One man explains his gay conversion practice experience

"There is deep, deep conflict, because you're well aware you are meant to tick boxes of boy meets girl, they fall in love, get married, have kids. For me, I just knew I couldn't tick the boxes." Photo: file

John* has recounted the denial, grief and trauma he experienced growing up in Tasmania as a homosexual man in a Christian church, including an exorcism he was forced to partake in.

He grew up attending the church and struggled with an internal battle regarding his sexuality for about 20 years due to the sexual orientation and gender identity (SOGI) conversion practices he experienced.

It all began after he spoke to his minister in his 20s and was put in touch with a conversion practice, where the leader was gay but had "changed" and was in a heterosexual marriage.

"He reassured me there's a lot of people out there just like me. And that things could be done to support me, help me," he said.

"They're up the front saying change is possible but it's just out of reach.

"The internal side is that it's a lot of denial. There is deep, deep conflict, because you're well aware you are meant to tick boxes of boy meets girl, they fall in love, get married, have kids. For me, I just knew I couldn't tick the boxes."

For the next 20 years he struggled with his identity. John said his path was due to a huge power imbalance and him feeling vulnerable, threatened and guilty.

Anonymous donors paid to send him to numerous SOGI conferences interstate, before he was introduced to a prayer group.

"The group still exists in Tasmania and I met with them three times. The first time I had nine hours of prayer ministry that included an exorcism. My second was five, and my last was two-and-a-half hours," he said.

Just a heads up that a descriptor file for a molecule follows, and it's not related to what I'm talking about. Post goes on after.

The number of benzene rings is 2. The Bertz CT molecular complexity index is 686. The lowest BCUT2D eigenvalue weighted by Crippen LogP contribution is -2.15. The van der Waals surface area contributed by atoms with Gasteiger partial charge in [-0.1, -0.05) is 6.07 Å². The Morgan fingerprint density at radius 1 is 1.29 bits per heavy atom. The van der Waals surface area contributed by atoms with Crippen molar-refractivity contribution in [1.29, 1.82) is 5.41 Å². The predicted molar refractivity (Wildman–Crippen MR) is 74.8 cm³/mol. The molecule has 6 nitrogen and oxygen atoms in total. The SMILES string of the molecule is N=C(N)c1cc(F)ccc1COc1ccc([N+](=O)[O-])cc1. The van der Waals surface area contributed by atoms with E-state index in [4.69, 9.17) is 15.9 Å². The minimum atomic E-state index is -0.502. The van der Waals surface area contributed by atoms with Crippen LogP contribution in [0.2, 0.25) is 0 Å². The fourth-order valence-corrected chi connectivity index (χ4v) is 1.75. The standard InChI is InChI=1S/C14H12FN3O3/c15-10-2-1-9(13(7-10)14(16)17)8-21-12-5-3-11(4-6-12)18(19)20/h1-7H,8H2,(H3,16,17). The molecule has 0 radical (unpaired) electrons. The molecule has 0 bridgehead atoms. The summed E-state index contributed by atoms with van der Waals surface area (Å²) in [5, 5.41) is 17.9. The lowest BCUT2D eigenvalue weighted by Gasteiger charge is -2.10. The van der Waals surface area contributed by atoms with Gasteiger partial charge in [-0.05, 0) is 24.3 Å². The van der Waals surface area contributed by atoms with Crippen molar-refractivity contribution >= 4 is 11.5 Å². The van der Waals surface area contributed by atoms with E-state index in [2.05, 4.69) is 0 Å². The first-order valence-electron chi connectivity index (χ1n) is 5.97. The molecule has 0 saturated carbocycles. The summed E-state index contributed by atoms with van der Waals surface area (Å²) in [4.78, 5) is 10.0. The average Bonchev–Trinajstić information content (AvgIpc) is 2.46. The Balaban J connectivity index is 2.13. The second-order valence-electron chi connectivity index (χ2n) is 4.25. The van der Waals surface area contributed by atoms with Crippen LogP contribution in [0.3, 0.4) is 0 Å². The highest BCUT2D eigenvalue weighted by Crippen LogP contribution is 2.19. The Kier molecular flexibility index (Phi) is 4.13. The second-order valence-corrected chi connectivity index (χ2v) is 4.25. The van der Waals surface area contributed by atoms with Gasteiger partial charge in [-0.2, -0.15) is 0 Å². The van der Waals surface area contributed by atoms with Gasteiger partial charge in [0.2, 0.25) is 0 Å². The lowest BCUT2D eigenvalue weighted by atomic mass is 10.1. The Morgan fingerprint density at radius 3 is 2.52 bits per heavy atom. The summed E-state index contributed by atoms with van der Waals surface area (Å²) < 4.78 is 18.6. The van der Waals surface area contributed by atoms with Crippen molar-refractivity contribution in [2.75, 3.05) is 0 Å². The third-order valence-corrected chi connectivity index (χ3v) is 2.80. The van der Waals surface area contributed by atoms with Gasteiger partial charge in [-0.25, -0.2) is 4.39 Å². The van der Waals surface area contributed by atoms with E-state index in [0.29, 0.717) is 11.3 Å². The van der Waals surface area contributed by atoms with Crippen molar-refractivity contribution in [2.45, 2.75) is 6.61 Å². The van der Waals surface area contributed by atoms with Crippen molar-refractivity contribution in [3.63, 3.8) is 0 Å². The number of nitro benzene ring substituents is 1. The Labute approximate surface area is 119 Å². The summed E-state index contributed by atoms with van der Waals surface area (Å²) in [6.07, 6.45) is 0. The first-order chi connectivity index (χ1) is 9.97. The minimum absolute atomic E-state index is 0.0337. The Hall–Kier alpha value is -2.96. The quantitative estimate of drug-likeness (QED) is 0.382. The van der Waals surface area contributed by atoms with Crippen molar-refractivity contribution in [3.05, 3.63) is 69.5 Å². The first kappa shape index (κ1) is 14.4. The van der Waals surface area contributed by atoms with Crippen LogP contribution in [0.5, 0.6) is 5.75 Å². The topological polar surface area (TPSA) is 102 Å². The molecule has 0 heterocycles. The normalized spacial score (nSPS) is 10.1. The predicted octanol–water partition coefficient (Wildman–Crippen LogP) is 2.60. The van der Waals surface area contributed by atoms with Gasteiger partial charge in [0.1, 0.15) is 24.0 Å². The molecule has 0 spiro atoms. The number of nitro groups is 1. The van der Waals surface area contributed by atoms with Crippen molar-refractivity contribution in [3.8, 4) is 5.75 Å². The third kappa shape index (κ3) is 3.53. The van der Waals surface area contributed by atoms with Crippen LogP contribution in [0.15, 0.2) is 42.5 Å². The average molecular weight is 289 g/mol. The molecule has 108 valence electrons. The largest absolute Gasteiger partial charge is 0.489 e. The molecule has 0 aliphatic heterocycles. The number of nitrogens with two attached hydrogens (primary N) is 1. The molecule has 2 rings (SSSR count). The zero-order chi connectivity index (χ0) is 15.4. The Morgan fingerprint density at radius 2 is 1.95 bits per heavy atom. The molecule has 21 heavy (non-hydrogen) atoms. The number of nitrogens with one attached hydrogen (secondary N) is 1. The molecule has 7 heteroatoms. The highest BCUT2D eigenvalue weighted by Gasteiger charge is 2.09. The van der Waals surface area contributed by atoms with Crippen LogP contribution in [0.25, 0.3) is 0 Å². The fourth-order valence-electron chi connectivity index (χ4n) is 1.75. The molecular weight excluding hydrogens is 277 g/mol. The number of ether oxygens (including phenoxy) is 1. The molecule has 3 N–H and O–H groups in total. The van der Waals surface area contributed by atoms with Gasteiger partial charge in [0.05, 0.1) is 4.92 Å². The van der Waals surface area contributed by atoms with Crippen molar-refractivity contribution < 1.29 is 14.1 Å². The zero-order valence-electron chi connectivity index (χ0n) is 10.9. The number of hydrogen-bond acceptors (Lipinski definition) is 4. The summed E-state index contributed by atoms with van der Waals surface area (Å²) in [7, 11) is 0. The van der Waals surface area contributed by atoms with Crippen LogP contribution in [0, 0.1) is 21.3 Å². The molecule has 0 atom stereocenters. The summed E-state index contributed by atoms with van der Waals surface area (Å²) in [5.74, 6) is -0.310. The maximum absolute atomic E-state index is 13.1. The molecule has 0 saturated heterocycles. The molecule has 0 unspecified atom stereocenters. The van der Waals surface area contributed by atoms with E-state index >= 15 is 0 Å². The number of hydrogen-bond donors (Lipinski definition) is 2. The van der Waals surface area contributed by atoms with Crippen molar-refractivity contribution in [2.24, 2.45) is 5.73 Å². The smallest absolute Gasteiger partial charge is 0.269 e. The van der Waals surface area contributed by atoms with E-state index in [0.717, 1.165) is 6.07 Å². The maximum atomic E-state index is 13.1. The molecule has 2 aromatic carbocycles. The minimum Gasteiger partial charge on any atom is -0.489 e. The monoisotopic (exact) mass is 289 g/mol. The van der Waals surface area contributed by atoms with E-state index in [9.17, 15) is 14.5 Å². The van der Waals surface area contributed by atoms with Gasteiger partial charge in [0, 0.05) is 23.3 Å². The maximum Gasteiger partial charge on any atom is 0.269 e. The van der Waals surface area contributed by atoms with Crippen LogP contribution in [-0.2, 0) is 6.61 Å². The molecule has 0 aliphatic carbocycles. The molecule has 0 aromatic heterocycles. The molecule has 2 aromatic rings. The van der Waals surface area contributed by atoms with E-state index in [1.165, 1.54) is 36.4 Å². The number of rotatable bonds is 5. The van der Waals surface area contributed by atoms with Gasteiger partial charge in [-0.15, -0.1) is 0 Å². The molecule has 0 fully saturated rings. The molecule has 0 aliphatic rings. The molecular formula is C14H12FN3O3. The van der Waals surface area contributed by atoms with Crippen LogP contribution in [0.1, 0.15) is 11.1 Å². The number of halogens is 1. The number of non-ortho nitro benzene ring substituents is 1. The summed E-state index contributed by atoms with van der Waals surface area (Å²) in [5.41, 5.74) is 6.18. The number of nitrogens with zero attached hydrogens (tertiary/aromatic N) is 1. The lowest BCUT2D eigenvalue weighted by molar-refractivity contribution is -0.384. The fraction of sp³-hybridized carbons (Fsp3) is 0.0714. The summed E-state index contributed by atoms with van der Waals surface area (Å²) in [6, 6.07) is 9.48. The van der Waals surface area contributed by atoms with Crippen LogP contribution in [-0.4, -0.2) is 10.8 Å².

"I did experience an exorcism which was terrifying to be told, 'this is what's going on'. Then afterwards when you're not healed, there's a lot of blame and 'oh I don't have enough faith', or 'does God even love me'."

The middle-aged man said in 2018 he reached a crisis point and decided his internal struggle had to end.

"You feel a lot of shame, you feel worthless. Plus, there's a lot of blame that's going on, like I'm at fault or there's something wrong with me," he said.

"There's this danger that if you know about my secret, or who I really am, they will turn their back on me and leave me. That sense of abandonment and rejection, that runs pretty deep as well."

Conversion practices aim to change, suppress or eradicate the SOGI of a person. This is why John is one of many pushing for the Tasmanian Government to ban the practice.

What are conversion practices?

They arise from an assumption that LGBTQIA+ identities are the result of physical or psychological dysfunction - a view that is not supported by scientific, health or medical experts.